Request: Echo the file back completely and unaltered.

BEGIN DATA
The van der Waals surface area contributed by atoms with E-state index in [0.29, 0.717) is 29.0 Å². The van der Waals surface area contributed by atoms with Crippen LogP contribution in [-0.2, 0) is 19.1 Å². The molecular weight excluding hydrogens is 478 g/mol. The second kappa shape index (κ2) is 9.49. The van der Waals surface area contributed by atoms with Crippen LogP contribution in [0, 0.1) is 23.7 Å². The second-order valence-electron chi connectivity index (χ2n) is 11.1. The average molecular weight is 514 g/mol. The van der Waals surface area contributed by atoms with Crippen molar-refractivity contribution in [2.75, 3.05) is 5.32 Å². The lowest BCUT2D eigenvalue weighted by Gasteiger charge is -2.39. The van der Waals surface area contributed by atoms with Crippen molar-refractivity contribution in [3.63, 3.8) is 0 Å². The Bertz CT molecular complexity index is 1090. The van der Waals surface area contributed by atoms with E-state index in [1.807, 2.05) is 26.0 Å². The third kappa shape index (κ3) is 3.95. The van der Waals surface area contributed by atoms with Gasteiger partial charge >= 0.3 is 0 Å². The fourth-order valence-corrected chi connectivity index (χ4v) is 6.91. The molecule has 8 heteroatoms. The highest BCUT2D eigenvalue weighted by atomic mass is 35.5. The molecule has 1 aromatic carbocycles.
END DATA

The van der Waals surface area contributed by atoms with E-state index in [0.29, 0.717) is 29.0 Å². The van der Waals surface area contributed by atoms with Crippen LogP contribution in [-0.2, 0) is 19.1 Å². The molecular weight excluding hydrogens is 478 g/mol. The second kappa shape index (κ2) is 9.49. The van der Waals surface area contributed by atoms with Crippen LogP contribution in [0, 0.1) is 23.7 Å². The second-order valence-electron chi connectivity index (χ2n) is 11.1. The average molecular weight is 514 g/mol. The van der Waals surface area contributed by atoms with Crippen molar-refractivity contribution in [2.75, 3.05) is 5.32 Å². The lowest BCUT2D eigenvalue weighted by Gasteiger charge is -2.39. The van der Waals surface area contributed by atoms with Crippen molar-refractivity contribution in [3.63, 3.8) is 0 Å². The Bertz CT molecular complexity index is 1090. The van der Waals surface area contributed by atoms with E-state index in [1.807, 2.05) is 26.0 Å². The third kappa shape index (κ3) is 3.95. The van der Waals surface area contributed by atoms with Gasteiger partial charge >= 0.3 is 0 Å². The fourth-order valence-corrected chi connectivity index (χ4v) is 6.91. The molecule has 8 heteroatoms. The highest BCUT2D eigenvalue weighted by atomic mass is 35.5. The molecule has 1 aromatic carbocycles.